If you were seriously hurt because someone failed to act with reasonable care, you’re probably planning on filing a third-party claim with his or her insurer. As long as he or she has liability coverage that applies to the incident in question, you should be able to seek up to the policy’s limit in compensation.
It’s important to keep in mind, however, that just because you have grounds for action doesn’t mean you’re guaranteed a payout. The outcome of any given case ultimately depends on a variety of factors, and there are a number of reasons why even a seemingly strong claim might be denied.
Read on to learn when an insurer is likely to dispute—or outright deny—a personal injury claim:
1. The Claimant Played a Role in the Accident
If you were partially at fault for the incident in which you were hurt, the compensation to which you’re entitled will be reduced accordingly. And if you’re deemed more liable than the defendant, you’ll be barred from recovering non-economic damages at all under Michigan’s modified comparative fault rule.
Because of this rule, insurances adjusters often try to shift at least some responsibility onto plaintiffs. As such, you should be prepared for them to challenge your claim if you insist the policyholder was 100 percent liable.
2. The Claimant Has a Preexisting Condition
Recovering compensation for damages related to a preexisting condition is inherently challenging. If your condition wouldn’t have worsened but for the liable party’s negligence, you should certainly be entitled to seek a payout. Whether the carrier is forced to agree, however, will ultimately depend on the strength of the evidence you present.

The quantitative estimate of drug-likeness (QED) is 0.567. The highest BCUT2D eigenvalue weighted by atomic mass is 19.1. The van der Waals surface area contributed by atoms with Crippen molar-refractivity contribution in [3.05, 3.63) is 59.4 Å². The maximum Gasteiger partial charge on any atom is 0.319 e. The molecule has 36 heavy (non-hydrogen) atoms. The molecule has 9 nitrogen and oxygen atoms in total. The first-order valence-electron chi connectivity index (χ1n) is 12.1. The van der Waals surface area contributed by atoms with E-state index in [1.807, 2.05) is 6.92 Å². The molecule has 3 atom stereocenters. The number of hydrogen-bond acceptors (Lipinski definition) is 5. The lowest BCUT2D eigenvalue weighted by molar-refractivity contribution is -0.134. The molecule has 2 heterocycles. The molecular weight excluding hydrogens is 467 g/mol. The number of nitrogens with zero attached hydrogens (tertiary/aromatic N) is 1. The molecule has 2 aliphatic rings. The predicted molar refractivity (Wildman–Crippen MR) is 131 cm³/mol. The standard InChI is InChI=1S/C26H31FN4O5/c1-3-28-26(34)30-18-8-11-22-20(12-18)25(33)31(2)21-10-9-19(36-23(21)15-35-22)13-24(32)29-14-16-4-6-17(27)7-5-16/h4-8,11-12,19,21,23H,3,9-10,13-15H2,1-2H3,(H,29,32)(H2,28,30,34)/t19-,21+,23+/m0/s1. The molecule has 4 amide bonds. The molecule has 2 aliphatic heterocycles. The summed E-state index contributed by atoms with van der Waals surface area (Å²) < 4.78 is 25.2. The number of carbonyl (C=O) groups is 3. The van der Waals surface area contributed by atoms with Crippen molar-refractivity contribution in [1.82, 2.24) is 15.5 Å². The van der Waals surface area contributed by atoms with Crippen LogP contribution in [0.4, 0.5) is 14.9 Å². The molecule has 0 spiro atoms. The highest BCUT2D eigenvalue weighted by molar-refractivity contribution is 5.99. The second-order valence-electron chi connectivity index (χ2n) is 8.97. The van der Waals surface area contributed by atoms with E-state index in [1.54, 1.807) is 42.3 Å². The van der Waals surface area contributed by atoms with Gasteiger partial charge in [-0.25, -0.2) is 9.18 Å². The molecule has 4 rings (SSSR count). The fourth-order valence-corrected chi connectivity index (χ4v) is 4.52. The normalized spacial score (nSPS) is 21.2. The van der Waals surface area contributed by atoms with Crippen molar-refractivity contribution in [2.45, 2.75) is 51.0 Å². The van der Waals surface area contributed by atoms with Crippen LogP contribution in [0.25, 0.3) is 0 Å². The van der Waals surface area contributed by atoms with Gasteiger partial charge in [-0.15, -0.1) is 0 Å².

3. The Claimant Failed to Mitigate Damages
In order to recover a fair payout, accident victims must take reasonable measures to mitigate the damages they incur. For example, they shouldn’t put off getting treatment, nor should they ignore medical advice once they do.
If the insurance adjuster has reason to believe you failed to mitigate damages—based on your social media activity, for example—he or she will undoubtedly dispute your claim.
4. The Claimant Does Not Present Sufficient Evidence of Damages
A successful personal injury claim can yield compensation for both economic and non-economic damages. Examples include medical bills, lost wages, replacement services, mental anguish, loss of enjoyment in life, and pain and suffering.
Naturally, before you can recover any such losses, you must prove that you did, in fact, incur them. The insurance adjuster will need to see legitimate receipts and invoices, as well as journal entries, psychological evaluations, and statements from friends, loved ones, and colleagues.
Speak with a Detroit Personal Injury Attorney
If you intend to file a personal injury claim in Michigan, turn to Seva Law Firm for strategic counsel and attentive guidance every step of the way. We have recovered more than $100 million on behalf of our clients. Call (248) 385-5704 or use our Online Contact Form to set up a free consultation with a personal injury lawyer in Detroit.